SOD1 Enzyme Clumps May Expose Cells to DNA Damage in Some ALS Patients, Study Suggests

SOD1 Enzyme Clumps May Expose Cells to DNA Damage in Some ALS Patients, Study Suggests

The enzyme superoxide dismutase 1 (SOD1) forms clumps inside the cells of some people with sporadic amyotrophic lateral sclerosis (ALS), making them more vulnerable to DNA damage — which may contribute to the neurodegeneration that marks the disease, an early study suggests.

In other patients, SOD1 is transported to the cell nucleus, where it enhanced DNA protection. These findings hint that targeting the cell nucleus may be a promising therapeutic strategy to explore in the future, the researchers said.

Their studyNuclear Phospho-SOD1 Protects DNA from Oxidative Stress Damage in Amyotrophic Lateral Sclerosis” was published in the Journal of Clinical Medicine.

Mutations in the SOD1 gene account for 12-20% of familial ALS cases, and about 1% of sporadic ALS, in which the cause of the disease is unknown.

This gene provides instructions for the production of superoxide dismutase 1 (SOD1), an enzyme that binds to copper and zinc molecules to neutralize toxic oxygen radicals — called superoxide radicals — that form as a byproduct of normal cell processes.

However, how these alterations in SOD1 lead to the death of motor neurons and cause ALS is not well understood.

Some researchers believe SOD1 defects may leave cells unprepared to repair DNA damage, making them more susceptible to dying due to the superoxide radicals.

Consistent with this hypothesis, there is evidence that DNA repair pathways, and the DNA damage response (DDR), are impaired in many neurological disorders, including ALS.

Genome stability is fundamental for cells’ survival, especially in nerve cells, which are particularly prone to DNA damage — through DNA breaks or oxidative stress —  due to their high metabolic rates, the investigators said.

In a prior work, the researchers saw that SOD1 could form aggregates, or clumps, inside peripheral blood mononuclear cells (PBMCs) — which consist of blood cells without red blood cells and platelets — of sporadic ALS patients who did not carry a SOD1 mutation.

Another study went further and distinguished two groups of patients — those who accumulated SOD1 aggregates inside the cell’s cytoplasm, the solution filling in most of the cell; and those in whom SOD1 relocated to the nucleus, the cell compartment enclosing the DNA.

To better understand the role of SOD1 in ALS, the researchers investigated the differences — in particular, regarding DNA repair — between PBMCs collected from these two distinct groups of patients.

Recent evidence suggests that non-neural cells like PBMCs also could trigger motor neuron death, supporting their use for studying neurodegeneration.

A DNA damage assay revealed that PBMCs from patients with high levels of nuclear SOD1 were protected against DNA damage, much like cells from healthy controls.

In contrast, PBMCs from people with insoluble aggregates of cytoplasmic SOD1 had extensive DNA damage.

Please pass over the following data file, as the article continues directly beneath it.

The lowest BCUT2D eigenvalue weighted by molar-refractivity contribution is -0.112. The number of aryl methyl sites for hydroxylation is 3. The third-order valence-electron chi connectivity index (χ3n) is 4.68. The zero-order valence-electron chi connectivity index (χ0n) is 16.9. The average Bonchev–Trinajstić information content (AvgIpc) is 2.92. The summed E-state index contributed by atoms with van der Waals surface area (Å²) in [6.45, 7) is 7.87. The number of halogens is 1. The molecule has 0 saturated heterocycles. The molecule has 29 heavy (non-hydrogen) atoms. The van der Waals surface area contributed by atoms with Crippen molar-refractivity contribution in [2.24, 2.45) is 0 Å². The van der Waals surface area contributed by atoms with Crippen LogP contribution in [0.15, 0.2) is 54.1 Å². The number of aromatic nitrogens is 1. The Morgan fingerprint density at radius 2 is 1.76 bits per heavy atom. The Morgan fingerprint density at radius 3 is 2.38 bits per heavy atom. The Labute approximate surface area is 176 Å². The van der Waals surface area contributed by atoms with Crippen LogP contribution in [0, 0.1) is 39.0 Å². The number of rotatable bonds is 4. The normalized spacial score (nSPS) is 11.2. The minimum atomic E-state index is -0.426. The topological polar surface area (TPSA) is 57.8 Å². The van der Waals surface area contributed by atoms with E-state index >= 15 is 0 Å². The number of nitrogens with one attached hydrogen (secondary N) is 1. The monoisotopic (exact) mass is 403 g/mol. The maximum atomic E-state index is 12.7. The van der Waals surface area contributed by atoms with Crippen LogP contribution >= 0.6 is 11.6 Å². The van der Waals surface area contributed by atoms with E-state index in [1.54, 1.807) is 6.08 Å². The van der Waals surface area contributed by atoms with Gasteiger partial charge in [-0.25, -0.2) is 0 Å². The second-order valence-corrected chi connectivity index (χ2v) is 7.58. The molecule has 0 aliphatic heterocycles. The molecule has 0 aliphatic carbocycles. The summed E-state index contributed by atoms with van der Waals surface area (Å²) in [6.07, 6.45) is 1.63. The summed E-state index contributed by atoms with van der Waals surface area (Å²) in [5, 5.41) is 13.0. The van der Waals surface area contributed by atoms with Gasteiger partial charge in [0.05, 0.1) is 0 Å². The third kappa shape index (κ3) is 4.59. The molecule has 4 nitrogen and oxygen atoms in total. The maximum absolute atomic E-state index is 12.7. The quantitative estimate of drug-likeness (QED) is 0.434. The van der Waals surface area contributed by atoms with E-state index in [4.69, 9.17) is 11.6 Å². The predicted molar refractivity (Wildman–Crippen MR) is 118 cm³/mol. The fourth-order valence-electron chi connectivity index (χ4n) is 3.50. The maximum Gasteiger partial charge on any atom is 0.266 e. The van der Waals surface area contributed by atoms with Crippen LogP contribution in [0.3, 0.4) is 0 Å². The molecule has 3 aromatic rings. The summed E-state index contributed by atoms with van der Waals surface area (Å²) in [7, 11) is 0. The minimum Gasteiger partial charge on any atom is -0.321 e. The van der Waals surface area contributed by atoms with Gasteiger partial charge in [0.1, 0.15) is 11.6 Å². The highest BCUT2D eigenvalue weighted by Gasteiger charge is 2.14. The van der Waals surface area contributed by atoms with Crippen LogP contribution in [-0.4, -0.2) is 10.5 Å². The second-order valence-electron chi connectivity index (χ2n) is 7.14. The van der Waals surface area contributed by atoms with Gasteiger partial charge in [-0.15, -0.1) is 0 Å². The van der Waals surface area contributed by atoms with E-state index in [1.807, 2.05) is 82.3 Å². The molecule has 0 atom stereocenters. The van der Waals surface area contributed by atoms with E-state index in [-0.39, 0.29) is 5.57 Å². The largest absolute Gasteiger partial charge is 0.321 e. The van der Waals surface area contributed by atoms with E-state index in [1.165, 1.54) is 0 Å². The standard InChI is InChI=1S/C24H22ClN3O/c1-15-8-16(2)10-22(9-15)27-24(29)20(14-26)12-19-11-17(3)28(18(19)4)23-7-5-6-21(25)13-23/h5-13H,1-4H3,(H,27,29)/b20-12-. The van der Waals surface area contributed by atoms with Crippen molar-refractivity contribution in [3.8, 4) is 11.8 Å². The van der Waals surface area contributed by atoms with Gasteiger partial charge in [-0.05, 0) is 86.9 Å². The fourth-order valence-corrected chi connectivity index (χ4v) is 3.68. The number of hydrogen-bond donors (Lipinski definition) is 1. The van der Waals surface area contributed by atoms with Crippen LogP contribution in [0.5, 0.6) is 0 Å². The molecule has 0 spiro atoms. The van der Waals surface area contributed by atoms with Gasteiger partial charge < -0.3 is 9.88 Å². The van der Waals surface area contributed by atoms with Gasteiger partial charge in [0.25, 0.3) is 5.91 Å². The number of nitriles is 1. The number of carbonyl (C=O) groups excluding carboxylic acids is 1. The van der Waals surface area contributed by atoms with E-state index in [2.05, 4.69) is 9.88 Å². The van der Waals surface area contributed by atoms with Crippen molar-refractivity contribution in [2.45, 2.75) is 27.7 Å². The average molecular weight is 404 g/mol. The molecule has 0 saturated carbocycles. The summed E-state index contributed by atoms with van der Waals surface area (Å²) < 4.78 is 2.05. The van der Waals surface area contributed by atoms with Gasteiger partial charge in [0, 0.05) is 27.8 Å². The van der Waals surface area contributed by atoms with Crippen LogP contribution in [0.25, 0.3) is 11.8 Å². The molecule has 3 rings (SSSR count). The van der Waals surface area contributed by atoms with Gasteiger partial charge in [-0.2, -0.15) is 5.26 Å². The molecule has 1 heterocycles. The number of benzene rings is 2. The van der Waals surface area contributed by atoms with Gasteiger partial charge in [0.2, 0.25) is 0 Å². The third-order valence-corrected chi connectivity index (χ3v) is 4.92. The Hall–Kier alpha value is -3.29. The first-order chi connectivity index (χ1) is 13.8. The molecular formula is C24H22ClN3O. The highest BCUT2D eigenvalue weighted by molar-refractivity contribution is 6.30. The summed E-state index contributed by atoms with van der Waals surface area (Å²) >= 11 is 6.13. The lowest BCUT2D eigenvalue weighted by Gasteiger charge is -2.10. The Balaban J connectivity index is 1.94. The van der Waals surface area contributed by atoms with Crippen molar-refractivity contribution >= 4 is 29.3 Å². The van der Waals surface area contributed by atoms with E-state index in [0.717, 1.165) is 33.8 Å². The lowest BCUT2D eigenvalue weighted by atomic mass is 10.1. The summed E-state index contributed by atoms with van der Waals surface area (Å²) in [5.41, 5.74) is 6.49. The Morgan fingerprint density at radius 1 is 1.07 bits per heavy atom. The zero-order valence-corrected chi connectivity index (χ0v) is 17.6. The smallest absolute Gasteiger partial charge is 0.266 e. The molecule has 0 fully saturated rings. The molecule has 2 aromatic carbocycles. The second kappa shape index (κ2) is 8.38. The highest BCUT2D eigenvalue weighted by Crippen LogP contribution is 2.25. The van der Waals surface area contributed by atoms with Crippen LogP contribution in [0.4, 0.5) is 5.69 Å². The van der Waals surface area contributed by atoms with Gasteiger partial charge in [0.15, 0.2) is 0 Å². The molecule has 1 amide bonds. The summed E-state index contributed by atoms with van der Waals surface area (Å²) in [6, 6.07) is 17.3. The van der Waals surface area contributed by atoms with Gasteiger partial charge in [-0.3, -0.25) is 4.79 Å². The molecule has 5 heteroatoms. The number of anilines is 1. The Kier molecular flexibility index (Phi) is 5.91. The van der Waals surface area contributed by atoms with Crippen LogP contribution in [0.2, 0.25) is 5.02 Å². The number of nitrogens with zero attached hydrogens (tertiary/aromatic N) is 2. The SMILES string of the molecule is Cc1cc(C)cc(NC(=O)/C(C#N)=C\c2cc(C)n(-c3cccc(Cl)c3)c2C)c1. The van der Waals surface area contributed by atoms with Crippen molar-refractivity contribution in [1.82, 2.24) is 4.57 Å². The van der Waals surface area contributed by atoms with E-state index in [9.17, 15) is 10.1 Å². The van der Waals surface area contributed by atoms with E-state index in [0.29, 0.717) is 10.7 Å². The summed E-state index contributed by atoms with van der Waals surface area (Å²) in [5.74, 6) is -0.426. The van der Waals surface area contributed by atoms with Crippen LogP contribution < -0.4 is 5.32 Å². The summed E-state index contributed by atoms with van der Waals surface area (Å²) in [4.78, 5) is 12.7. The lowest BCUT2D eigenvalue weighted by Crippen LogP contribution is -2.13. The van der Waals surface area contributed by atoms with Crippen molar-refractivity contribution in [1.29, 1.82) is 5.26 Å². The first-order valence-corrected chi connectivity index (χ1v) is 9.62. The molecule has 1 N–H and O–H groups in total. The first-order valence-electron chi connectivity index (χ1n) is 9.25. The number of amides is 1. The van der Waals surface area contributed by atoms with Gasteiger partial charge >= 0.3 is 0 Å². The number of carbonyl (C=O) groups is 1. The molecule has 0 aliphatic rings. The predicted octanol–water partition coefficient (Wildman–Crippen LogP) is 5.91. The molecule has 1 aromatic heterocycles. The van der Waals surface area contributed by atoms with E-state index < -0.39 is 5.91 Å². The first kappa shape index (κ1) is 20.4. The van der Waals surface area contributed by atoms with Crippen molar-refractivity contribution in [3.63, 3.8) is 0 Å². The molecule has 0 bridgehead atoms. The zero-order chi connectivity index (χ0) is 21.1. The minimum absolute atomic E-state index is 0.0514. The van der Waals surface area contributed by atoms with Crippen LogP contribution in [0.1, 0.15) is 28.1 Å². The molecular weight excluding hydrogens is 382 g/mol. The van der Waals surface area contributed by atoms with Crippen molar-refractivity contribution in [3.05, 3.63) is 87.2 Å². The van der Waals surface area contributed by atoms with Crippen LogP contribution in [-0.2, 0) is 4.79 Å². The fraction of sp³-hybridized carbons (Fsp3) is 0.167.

“This finding confirms our hypothesis that normal soluble SOD1 could have a potential protective role in DNA damage mediated by oxidative stress,” the researchers said.

Researchers reasoned that clumped SOD1 was not working, thus leading to an increase of oxidative stress. Conversely, SOD1 that translocates, or moves to the nucleus could remain functional and protect DNA from oxidative damage.

The team tested this possibility in a nerve cell model that was treated with hydrogen peroxide to increase its exposure to oxidative stress.

They found that a higher concentration of SOD1 in the nucleus had a protective role in the DNA damage mediated by oxidative stress. On the contrary, when SOD1 is forced into the cytoplasm, it cannot protect DNA from damage.

The researchers also uncovered a modification — a phosphorylation of SOD1 — which could serve as the ‘shuttle’ signal to move the enzyme from the cytoplasm to the nucleus to help protect DNA.

“These data should open a new scenario into the development of new therapies of ALS, in particular targeting molecules involved in oxidative stress protection,” the researchers said.

“As yet to reported in cancer research, the nucleus could be a persuasive drug target, in particular by delivering nanoparticles directed in the proximity of the nucleus or against the nucleus itself. Targeted drugs that can reduce oxidative stress damage can have a pivotal role in delay the progression of the pathology,” they concluded.

Ana is a molecular biologist enthusiastic about innovation and communication. In her role as a science writer she wishes to bring the advances in medical science and technology closer to the public, particularly to those most in need of them. Ana holds a PhD in Biomedical Sciences from the University of Lisbon, Portugal, where she focused her research on molecular biology, epigenetics and infectious diseases.
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Ana is a molecular biologist enthusiastic about innovation and communication. In her role as a science writer she wishes to bring the advances in medical science and technology closer to the public, particularly to those most in need of them. Ana holds a PhD in Biomedical Sciences from the University of Lisbon, Portugal, where she focused her research on molecular biology, epigenetics and infectious diseases.
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One comment

  1. Laurel Ellis says:

    Everything states ” In the Future” some of us don’t feel we have a future but pray some miracle finally happens. I am interested in all the research done but never get picked for real research. I have Progressive Bulbar Palsy allegedly, no real research has been done on me.

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